Now is the time that we have a strong, bipartisan coalition. I am so proud of all our colleagues who have come together from every part of the country, every part of our economy, whether it is manufacturing, agriculture, textiles or those involved in high tech, saying it is time for us to stand for America, for American jobs, and for American businesses. That is what this is all about. What else are we hearing about this particular effort? The Federal Reserve Chairman, Ben Bernanke, said:
The Chinese currency policy is blocking what might be a more normal recovery process in the global economy. It is ..... hurting the recovery.
Again, that is something we can do to reduce the deficit and create jobs. China is proceeding with a policy that is hurting the recovery, at a time when we need to get everything out of the way so we can come roaring back as a country. We are the greatest country in the world. We have tremendous challenges right now, economically, that we will work our way out of. But one of the first things we can do is say to China: Stop cheating.
We also have C. Fred Bergsten, a former Assistant Treasury Secretary, saying this:
I regard China's currency policy as the most protectionist measure taken by any major country since World War II.
Over the years, we have debated fair trade and free trade, whether it is protectionist to stand up for American businesses or workers, and here we have an expert saying to us that China's policy on currency manipulation is the ``most protectionist measure taken by any major country since World War II.''
The reality is, we can compete with anybody and win--and we will. But it is our job to make sure there is a level playing field. This is about American competitiveness. This is about being a global economy and making sure the rules are fair, making sure everybody is following the same rules, and then let's go for it. I will put America's ingenuity and entrepreneurship, research and development, and skilled workforce up against anybody's.
Some say--and we have heard from the highest levels of the Chinese Government--it could spark a trading war if we stand for our businesses and require there be a level playing field. We know we have a complicated relationship with China. We borrow funds to offset our debt. But we also are the largest consumer market in the world. They want to be able to sell to us. I cannot believe they will decide that they suddenly don't want to sell to the United States all those things they make, the largest consumer market in the world. The difference is, they would not be able to cheat, to get artificial discounts that will hurt an American small business that is making the same product.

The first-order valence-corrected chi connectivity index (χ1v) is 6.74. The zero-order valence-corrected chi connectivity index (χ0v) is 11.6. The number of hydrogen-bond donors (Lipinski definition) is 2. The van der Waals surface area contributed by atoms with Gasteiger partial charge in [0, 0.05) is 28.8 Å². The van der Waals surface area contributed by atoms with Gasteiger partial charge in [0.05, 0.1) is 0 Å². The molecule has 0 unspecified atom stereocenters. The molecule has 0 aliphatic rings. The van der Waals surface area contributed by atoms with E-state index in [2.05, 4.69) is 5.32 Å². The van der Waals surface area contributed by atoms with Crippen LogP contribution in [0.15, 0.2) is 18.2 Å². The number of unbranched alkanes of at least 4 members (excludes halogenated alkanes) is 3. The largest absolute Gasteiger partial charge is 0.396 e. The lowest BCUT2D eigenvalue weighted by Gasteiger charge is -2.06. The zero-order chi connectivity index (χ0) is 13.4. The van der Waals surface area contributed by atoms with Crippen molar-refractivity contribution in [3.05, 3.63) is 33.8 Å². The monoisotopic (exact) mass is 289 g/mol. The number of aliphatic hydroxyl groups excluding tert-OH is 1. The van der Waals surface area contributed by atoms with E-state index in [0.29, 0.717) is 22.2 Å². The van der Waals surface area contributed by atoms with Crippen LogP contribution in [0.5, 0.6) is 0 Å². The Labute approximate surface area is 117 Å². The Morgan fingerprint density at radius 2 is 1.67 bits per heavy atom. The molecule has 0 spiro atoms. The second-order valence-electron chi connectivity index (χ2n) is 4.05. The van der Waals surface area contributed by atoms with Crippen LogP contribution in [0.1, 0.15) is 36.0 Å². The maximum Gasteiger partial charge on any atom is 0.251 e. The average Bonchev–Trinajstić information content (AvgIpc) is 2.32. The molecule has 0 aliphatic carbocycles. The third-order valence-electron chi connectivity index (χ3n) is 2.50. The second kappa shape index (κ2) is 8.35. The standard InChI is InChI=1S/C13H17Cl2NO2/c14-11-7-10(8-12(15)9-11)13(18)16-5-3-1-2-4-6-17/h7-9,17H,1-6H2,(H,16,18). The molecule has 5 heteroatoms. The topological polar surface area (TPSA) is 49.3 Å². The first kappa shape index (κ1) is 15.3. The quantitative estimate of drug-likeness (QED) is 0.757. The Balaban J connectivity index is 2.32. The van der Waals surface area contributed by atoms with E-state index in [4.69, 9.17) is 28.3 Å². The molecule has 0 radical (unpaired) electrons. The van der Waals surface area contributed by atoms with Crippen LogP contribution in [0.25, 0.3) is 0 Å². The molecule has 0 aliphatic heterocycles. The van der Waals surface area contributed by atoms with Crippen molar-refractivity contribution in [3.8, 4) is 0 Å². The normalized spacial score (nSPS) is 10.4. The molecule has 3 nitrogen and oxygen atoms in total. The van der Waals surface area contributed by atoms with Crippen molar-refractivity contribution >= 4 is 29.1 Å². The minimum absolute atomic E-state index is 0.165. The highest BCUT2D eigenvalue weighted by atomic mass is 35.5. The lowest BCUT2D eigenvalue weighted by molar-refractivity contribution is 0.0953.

As for the American textile industry, I had an opportunity to visit some folks who make denim for jeans and folks in the cotton industry and talk about competitiveness and what this protectionist policy in China is doing to the American textile industry, which is beginning to come back--and will come back if, in fact, there is a level playing field on trade. But they are up against a situation where they artificially are facing a 28- to 30-percent discount because of currency manipulation. Yet they are still competing. Can you imagine if the rules were fair?
This is about American competitiveness, and it is about the fact that we are responsible for making sure there is a level playing field for American businesses and American workers. We will not have a middle class in this country if we don't make and grow products. We want to make products here and grow products here and the jobs will be here and then we are happy to export products. We want to export our products, not our jobs. That is the difference. We are sick and tired of exporting our jobs because of the fact that China does not follow the rules. Enough is enough. After more than 10 years, they have not had to step up and do what they are supposed to be doing under the agreements they have entered into. Enough is enough.
Again, I look forward to our final vote on this legislation. I think this is a very important moment, at a time when there are many disagreements, and there have been many difficult times in the Senate--being able to move forward and take action, the fact that colleagues on both sides are standing together on behalf of businesses and workers at every corner of this country, saying we are going to fight for American jobs and businesses, large and small, and we are going to make sure we create a level playing field so we have the competitiveness structure we need in this country, because we know if we have that level playing field, there is nothing that can stop American ingenuity and American workers, who are the best in the world and will continue to be.
I urge adoption of this bill and congratulate all my colleagues who have been involved with this issue for many years--colleagues on both sides of the aisle. I am very pleased we have been able to get the legislation to this point. It is now time to act on behalf of American workers and American businesses.
I yield the floor and suggest the absence of a quorum.